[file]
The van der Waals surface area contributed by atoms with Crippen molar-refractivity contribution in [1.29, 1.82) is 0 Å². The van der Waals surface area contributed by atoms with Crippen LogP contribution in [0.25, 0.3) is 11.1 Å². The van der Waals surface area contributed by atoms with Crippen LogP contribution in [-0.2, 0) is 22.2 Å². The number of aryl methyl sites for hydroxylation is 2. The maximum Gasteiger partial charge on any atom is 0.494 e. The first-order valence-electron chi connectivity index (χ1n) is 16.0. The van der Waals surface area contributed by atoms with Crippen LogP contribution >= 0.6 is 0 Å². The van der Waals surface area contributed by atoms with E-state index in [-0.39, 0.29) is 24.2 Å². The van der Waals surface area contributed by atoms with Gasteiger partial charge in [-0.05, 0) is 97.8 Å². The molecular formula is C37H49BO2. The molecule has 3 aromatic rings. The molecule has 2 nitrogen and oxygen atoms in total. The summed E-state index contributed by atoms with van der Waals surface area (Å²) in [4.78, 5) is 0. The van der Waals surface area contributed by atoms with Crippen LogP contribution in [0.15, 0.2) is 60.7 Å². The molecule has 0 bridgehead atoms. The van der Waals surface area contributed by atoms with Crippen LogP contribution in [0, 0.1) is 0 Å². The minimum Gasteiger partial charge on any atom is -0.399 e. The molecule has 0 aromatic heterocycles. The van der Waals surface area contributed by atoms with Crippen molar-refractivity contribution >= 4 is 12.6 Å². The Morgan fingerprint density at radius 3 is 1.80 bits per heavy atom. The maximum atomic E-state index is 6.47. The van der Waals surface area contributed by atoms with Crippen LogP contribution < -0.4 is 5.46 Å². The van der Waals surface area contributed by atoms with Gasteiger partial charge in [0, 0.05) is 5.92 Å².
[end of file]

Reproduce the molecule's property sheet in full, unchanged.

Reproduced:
The van der Waals surface area contributed by atoms with Crippen molar-refractivity contribution in [1.29, 1.82) is 0 Å². The van der Waals surface area contributed by atoms with Crippen LogP contribution in [0.25, 0.3) is 11.1 Å². The van der Waals surface area contributed by atoms with Crippen LogP contribution in [-0.2, 0) is 22.2 Å². The number of aryl methyl sites for hydroxylation is 2. The maximum Gasteiger partial charge on any atom is 0.494 e. The first-order valence-electron chi connectivity index (χ1n) is 16.0. The van der Waals surface area contributed by atoms with Crippen LogP contribution >= 0.6 is 0 Å². The van der Waals surface area contributed by atoms with E-state index in [-0.39, 0.29) is 24.2 Å². The van der Waals surface area contributed by atoms with Gasteiger partial charge in [-0.05, 0) is 97.8 Å². The molecular formula is C37H49BO2. The molecule has 3 aromatic rings. The molecule has 2 nitrogen and oxygen atoms in total. The summed E-state index contributed by atoms with van der Waals surface area (Å²) in [4.78, 5) is 0. The van der Waals surface area contributed by atoms with Crippen LogP contribution in [0.15, 0.2) is 60.7 Å². The molecule has 0 bridgehead atoms. The van der Waals surface area contributed by atoms with Crippen LogP contribution in [0, 0.1) is 0 Å². The minimum Gasteiger partial charge on any atom is -0.399 e. The molecule has 0 aromatic heterocycles. The van der Waals surface area contributed by atoms with Crippen molar-refractivity contribution >= 4 is 12.6 Å². The Morgan fingerprint density at radius 3 is 1.80 bits per heavy atom. The maximum atomic E-state index is 6.47. The van der Waals surface area contributed by atoms with Crippen LogP contribution < -0.4 is 5.46 Å². The van der Waals surface area contributed by atoms with Gasteiger partial charge in [0, 0.05) is 5.92 Å².